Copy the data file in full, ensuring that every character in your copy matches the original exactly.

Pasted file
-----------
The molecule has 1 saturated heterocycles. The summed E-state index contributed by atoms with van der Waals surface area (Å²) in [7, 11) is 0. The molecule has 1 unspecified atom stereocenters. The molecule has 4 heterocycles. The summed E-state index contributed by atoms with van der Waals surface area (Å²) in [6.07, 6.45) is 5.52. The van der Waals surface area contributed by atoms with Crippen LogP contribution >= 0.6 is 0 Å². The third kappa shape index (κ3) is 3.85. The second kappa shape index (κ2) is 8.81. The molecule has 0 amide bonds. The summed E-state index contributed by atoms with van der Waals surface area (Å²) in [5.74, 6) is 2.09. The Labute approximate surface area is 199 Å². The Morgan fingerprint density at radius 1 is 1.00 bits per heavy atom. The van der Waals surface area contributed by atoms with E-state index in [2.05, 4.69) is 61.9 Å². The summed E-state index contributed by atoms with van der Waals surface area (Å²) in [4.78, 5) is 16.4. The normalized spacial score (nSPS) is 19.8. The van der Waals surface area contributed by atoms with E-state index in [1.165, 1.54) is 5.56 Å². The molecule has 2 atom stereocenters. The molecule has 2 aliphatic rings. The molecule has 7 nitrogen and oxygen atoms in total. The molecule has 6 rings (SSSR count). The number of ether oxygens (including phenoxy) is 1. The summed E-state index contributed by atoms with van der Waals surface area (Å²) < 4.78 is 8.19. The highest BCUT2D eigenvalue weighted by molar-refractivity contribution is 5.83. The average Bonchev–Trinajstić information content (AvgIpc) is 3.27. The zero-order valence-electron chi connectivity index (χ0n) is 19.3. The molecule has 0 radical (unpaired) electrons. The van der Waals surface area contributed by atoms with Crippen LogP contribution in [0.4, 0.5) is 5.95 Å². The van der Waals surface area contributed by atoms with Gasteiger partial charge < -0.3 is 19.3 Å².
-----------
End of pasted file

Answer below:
The molecule has 1 saturated heterocycles. The summed E-state index contributed by atoms with van der Waals surface area (Å²) in [7, 11) is 0. The molecule has 1 unspecified atom stereocenters. The molecule has 4 heterocycles. The summed E-state index contributed by atoms with van der Waals surface area (Å²) in [6.07, 6.45) is 5.52. The van der Waals surface area contributed by atoms with Crippen LogP contribution >= 0.6 is 0 Å². The third kappa shape index (κ3) is 3.85. The second kappa shape index (κ2) is 8.81. The molecule has 0 amide bonds. The summed E-state index contributed by atoms with van der Waals surface area (Å²) in [5.74, 6) is 2.09. The Labute approximate surface area is 199 Å². The Morgan fingerprint density at radius 1 is 1.00 bits per heavy atom. The van der Waals surface area contributed by atoms with E-state index in [2.05, 4.69) is 61.9 Å². The summed E-state index contributed by atoms with van der Waals surface area (Å²) in [4.78, 5) is 16.4. The normalized spacial score (nSPS) is 19.8. The van der Waals surface area contributed by atoms with E-state index in [1.165, 1.54) is 5.56 Å². The molecule has 2 atom stereocenters. The molecule has 2 aliphatic rings. The molecule has 7 nitrogen and oxygen atoms in total. The molecule has 6 rings (SSSR count). The number of ether oxygens (including phenoxy) is 1. The summed E-state index contributed by atoms with van der Waals surface area (Å²) < 4.78 is 8.19. The highest BCUT2D eigenvalue weighted by molar-refractivity contribution is 5.83. The average Bonchev–Trinajstić information content (AvgIpc) is 3.27. The zero-order valence-electron chi connectivity index (χ0n) is 19.3. The molecule has 0 radical (unpaired) electrons. The van der Waals surface area contributed by atoms with Crippen LogP contribution in [0.4, 0.5) is 5.95 Å². The van der Waals surface area contributed by atoms with Gasteiger partial charge < -0.3 is 19.3 Å².